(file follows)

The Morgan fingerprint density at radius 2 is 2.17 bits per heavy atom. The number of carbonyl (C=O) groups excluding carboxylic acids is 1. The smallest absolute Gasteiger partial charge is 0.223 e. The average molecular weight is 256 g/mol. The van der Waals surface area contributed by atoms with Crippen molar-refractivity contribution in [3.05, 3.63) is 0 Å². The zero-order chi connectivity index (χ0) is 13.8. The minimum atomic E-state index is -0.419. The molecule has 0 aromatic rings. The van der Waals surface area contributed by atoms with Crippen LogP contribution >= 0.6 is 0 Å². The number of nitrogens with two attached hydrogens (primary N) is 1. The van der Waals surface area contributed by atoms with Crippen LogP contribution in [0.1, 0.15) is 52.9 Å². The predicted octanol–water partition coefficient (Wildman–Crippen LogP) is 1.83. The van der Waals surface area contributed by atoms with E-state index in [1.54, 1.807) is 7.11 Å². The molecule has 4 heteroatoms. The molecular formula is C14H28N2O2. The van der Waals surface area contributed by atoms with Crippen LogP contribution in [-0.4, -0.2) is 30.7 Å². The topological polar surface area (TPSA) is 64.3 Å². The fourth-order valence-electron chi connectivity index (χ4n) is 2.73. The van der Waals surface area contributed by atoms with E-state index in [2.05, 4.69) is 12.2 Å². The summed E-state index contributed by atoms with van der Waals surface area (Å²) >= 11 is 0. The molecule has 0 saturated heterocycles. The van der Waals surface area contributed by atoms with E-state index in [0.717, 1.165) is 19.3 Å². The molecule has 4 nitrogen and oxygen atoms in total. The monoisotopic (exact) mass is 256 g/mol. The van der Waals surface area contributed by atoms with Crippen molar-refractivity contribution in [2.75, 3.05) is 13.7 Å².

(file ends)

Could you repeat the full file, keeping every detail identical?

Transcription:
The Morgan fingerprint density at radius 2 is 2.17 bits per heavy atom. The number of carbonyl (C=O) groups excluding carboxylic acids is 1. The smallest absolute Gasteiger partial charge is 0.223 e. The average molecular weight is 256 g/mol. The van der Waals surface area contributed by atoms with Crippen molar-refractivity contribution in [3.05, 3.63) is 0 Å². The zero-order chi connectivity index (χ0) is 13.8. The minimum atomic E-state index is -0.419. The molecule has 0 aromatic rings. The van der Waals surface area contributed by atoms with Crippen LogP contribution >= 0.6 is 0 Å². The number of nitrogens with two attached hydrogens (primary N) is 1. The van der Waals surface area contributed by atoms with Crippen LogP contribution in [0.1, 0.15) is 52.9 Å². The predicted octanol–water partition coefficient (Wildman–Crippen LogP) is 1.83. The van der Waals surface area contributed by atoms with E-state index in [1.54, 1.807) is 7.11 Å². The molecule has 4 heteroatoms. The molecular formula is C14H28N2O2. The van der Waals surface area contributed by atoms with Crippen LogP contribution in [-0.4, -0.2) is 30.7 Å². The topological polar surface area (TPSA) is 64.3 Å². The fourth-order valence-electron chi connectivity index (χ4n) is 2.73. The van der Waals surface area contributed by atoms with E-state index in [2.05, 4.69) is 12.2 Å². The summed E-state index contributed by atoms with van der Waals surface area (Å²) >= 11 is 0. The molecule has 0 saturated heterocycles. The van der Waals surface area contributed by atoms with E-state index in [0.717, 1.165) is 19.3 Å². The molecule has 4 nitrogen and oxygen atoms in total. The monoisotopic (exact) mass is 256 g/mol. The van der Waals surface area contributed by atoms with Crippen molar-refractivity contribution in [2.75, 3.05) is 13.7 Å².